Noncardiac Surgery Riskier After Incomplete vs Complete Revascularization, Observational Study Finds
Editorialists say it’s “reasonable” to delay surgery for at least 6 weeks after PCI and best to wait at least 6 months after DES implantation.
Patients who have noncardiac surgery within 2 years of undergoing incomplete revascularization of multivessel disease face a higher risk of MACE, especially MI, than those whose revascularization had been complete, according to an observational study.
The data, presented at last year’s American Heart Association Scientific Sessions, are now being published along with an accompanying editorial in JACC: Cardiovascular Interventions.
While these findings “should be interpreted as showing that prior CAD and recent PCI is a marker for poorer outcomes,” they should not “be construed as justification that patients with prior PCI and either complete or incomplete revascularization should undergo routine stress testing,” write editorialists Kim Eagle, MD (University of Michigan, Ann Arbor), and Debabrata Mukherjee, MD (Texas Tech University Health Sciences Center, El Paso).
In the study by Ehrin Armstrong, MD, MSc (Denver VA Medical Center, CO), of more than 12,000 veterans who received major noncardiac surgery within 2 years of PCI, roughly one-third had incomplete revascularization—defined as a residual stenosis of ≥ 50% in the left main coronary artery or ≥ 70% in another major epicardial coronary artery. These patients were at a 19% higher risk of MACE at 30 days compared with those who received complete revascularization (OR 1.19; 95% CI 1.00-1.41). This association was driven by a 37% increased risk of MI (OR 1.37; 95% CI 1.10-1.70).
Additionally, timing and the number of vessels played a role. Patients who received noncardiac surgery within 6 weeks of PCI were much more likely to report postoperative MI (adjusted OR 1.84; 95% CI 1.04-2.38), and there was a 17% increased risk of this outcome for each additional vessel with incomplete revascularization.
Even with the “important differences” in baseline characteristics between patients who received incomplete versus complete revascularization—with the former group being more likely to have had an MI in the past 6 months, a history of congestive heart failure, diabetes, and a greater burden of atherosclerotic disease—“the salutary effects of coronary revascularization either complete or incomplete is questionable/unproven,” Eagle and Mukherjee write.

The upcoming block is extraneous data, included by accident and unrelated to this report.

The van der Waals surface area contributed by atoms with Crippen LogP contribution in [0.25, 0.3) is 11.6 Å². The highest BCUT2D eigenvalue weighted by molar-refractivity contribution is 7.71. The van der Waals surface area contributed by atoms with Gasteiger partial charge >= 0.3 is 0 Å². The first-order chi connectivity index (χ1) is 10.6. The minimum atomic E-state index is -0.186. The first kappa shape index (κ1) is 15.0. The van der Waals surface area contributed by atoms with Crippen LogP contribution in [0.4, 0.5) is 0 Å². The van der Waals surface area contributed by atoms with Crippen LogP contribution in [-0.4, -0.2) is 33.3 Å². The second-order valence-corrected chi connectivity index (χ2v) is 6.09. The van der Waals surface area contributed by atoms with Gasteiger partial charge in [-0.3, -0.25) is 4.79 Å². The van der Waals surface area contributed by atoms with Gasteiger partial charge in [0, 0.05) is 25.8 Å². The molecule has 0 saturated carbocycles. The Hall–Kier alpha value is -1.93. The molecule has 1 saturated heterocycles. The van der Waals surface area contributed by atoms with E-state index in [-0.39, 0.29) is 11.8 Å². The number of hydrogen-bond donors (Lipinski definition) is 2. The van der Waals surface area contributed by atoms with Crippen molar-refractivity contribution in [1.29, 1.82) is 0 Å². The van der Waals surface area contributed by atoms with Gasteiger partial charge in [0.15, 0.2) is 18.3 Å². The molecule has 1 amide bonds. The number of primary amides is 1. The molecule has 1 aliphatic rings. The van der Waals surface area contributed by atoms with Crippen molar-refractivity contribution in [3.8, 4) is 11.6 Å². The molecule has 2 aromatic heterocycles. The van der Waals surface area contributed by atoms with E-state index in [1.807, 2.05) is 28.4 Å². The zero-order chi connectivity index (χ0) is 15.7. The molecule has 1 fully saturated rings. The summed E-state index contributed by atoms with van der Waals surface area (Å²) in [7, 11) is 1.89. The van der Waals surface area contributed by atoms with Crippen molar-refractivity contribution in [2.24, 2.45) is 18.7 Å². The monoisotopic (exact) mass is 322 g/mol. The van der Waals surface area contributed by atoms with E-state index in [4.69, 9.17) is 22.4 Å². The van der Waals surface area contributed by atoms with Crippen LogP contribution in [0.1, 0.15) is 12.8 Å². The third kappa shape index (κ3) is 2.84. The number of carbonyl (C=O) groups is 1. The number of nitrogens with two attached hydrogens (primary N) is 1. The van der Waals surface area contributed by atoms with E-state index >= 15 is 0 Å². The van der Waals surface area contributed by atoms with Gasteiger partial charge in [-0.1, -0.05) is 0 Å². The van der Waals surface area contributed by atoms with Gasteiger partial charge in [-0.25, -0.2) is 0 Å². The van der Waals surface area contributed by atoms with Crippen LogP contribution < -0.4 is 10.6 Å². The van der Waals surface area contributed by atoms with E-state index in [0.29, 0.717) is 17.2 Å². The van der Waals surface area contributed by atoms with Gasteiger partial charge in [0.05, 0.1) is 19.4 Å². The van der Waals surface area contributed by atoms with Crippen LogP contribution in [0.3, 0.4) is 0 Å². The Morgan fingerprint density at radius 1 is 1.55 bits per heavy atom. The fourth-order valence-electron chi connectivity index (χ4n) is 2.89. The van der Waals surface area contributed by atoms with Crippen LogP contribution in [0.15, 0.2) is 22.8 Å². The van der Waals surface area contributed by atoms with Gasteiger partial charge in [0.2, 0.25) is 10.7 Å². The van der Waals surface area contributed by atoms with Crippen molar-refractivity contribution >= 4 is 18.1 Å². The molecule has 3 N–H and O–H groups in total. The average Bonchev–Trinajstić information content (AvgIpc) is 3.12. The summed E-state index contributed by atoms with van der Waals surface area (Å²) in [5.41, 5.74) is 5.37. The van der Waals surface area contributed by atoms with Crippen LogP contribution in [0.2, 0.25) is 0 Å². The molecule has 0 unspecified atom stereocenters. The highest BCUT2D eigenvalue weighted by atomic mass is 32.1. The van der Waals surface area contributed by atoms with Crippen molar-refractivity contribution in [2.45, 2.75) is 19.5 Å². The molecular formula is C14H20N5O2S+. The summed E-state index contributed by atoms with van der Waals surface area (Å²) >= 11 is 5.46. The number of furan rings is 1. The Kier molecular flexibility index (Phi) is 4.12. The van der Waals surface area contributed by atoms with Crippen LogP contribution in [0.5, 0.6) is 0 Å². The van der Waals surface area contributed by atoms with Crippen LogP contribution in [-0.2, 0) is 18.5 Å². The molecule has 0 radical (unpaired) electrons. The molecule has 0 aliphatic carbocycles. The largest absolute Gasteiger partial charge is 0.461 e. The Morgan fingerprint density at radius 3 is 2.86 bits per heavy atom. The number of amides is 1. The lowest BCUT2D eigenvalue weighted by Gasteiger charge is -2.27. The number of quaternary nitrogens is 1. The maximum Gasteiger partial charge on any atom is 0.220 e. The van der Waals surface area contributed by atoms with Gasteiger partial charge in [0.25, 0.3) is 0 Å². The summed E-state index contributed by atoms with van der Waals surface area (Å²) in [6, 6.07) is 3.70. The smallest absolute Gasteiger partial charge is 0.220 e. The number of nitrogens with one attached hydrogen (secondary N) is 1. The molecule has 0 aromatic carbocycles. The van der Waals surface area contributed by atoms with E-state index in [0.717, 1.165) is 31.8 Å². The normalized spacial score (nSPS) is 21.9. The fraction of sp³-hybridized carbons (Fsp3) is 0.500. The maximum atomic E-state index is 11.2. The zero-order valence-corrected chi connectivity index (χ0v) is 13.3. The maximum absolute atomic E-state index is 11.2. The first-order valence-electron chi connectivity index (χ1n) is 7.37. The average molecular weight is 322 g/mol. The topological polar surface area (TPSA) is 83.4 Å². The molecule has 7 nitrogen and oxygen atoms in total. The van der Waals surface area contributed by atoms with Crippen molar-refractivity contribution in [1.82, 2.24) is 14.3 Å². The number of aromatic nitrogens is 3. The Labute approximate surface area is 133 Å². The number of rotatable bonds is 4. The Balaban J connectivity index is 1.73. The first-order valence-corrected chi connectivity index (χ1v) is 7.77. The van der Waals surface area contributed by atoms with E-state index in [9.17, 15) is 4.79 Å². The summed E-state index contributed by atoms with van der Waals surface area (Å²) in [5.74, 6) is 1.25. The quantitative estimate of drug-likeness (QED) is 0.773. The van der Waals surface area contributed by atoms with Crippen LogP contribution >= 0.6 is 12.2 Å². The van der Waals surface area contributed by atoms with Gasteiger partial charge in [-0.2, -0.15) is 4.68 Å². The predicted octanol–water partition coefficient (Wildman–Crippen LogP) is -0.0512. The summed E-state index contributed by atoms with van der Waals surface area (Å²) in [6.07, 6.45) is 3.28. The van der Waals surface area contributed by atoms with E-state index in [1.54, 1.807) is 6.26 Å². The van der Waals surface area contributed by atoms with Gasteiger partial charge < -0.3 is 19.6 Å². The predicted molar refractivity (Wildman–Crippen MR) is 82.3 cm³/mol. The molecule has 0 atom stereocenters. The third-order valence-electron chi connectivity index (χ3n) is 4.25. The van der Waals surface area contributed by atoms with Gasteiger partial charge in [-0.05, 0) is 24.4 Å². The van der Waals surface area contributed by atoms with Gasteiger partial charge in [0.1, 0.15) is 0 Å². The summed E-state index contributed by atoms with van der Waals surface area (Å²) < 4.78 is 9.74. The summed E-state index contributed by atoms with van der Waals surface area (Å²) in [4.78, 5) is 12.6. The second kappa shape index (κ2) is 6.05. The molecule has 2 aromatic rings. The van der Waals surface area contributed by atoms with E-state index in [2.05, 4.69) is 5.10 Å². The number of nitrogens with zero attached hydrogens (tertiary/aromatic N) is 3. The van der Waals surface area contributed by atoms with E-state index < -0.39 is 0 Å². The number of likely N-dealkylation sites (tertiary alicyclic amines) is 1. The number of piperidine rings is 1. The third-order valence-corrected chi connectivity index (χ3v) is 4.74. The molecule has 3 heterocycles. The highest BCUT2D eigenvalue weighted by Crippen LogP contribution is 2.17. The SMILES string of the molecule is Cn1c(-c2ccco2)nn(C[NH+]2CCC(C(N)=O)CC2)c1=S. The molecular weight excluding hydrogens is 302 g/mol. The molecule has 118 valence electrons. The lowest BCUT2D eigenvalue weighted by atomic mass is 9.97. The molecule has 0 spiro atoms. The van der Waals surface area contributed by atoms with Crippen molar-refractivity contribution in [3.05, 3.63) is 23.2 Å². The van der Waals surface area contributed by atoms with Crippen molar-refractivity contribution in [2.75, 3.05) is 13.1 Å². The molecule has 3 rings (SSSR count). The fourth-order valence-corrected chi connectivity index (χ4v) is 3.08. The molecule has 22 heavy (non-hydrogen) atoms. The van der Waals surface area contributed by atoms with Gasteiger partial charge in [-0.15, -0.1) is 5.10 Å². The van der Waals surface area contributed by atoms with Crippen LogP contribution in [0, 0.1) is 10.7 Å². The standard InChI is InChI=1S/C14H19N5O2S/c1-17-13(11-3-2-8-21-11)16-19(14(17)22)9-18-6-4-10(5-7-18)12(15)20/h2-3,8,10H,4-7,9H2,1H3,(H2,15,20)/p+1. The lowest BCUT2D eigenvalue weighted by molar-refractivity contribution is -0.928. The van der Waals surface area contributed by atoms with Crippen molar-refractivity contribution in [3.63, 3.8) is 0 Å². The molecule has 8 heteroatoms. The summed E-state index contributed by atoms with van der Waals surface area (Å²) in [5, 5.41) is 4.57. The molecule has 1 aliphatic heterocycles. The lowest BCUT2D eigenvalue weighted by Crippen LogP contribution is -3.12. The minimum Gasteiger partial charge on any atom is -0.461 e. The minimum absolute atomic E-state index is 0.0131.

It seems “reasonable,” they say, to delay surgery for at least 6 weeks after PCI in general and ideally for at least 6 months after DES implantation.
What About Stress Testing?
Eagle and Mukherjee note that routine stress testing is not indicated for noncardiac surgery patients who have a history of PCI. Rather, they say, ather it holds a Class III indication in the current American College of Cardiology/American Heart Association guidelines and “not considered useful for patients at low risk for noncardiac surgery.”
However, Armstrong and colleagues write that their results suggest “that risk stratification using cardiac stress testing in a select subset of patients with known residual angiographic stenosis may be a way to impact postoperative morbidity.”
The editorialists call this a “speculative” idea. “There is no evidence that in stable patients either intensifying treatment or additional revascularization (if feasible) prior to noncardiac surgery is beneficial, and it may possibly cause harm,” they say. “Every attempt should be made to use guideline-based medical therapy in the perioperative period which may include antiplatelet therapies, statins, and beta-blockers in appropriate patients.”
The ongoing ISCHEMIA trial should help with these decisions, Eagle and Mukherjee add. “This study, while not directly addressing the subset of patients undergoing noncardiac surgery will provide important insight into optimal managements for higher-risk patients with stable ischemic heart disease and at least moderate ischemia,” they write.
Armstrong EJ, Graham L, Waldo SW, et al. Incomplete revascularization is associated with an increased risk of major adverse cardiovascular events among patients undergoing noncardiac surgery. J Am Coll Cardiol Interv. 2017;Epub ahead of print.
Eagle KA, Mukherjee D. Prior coronary revascularization and risk of non-cardiac surgery. J Am Coll Cardiol Interv. 2017;Epub ahead of print.
- The study was supported by Veterans Affairs Health Services Research & Development.
- Armstrong reports serving as a consultant for Abbott Vascular, Boston Scientific, Medtronic, Merck, Pfizer, and Spectranetics.
- Eagle and Mukherjee report no relevant conflicts of interest.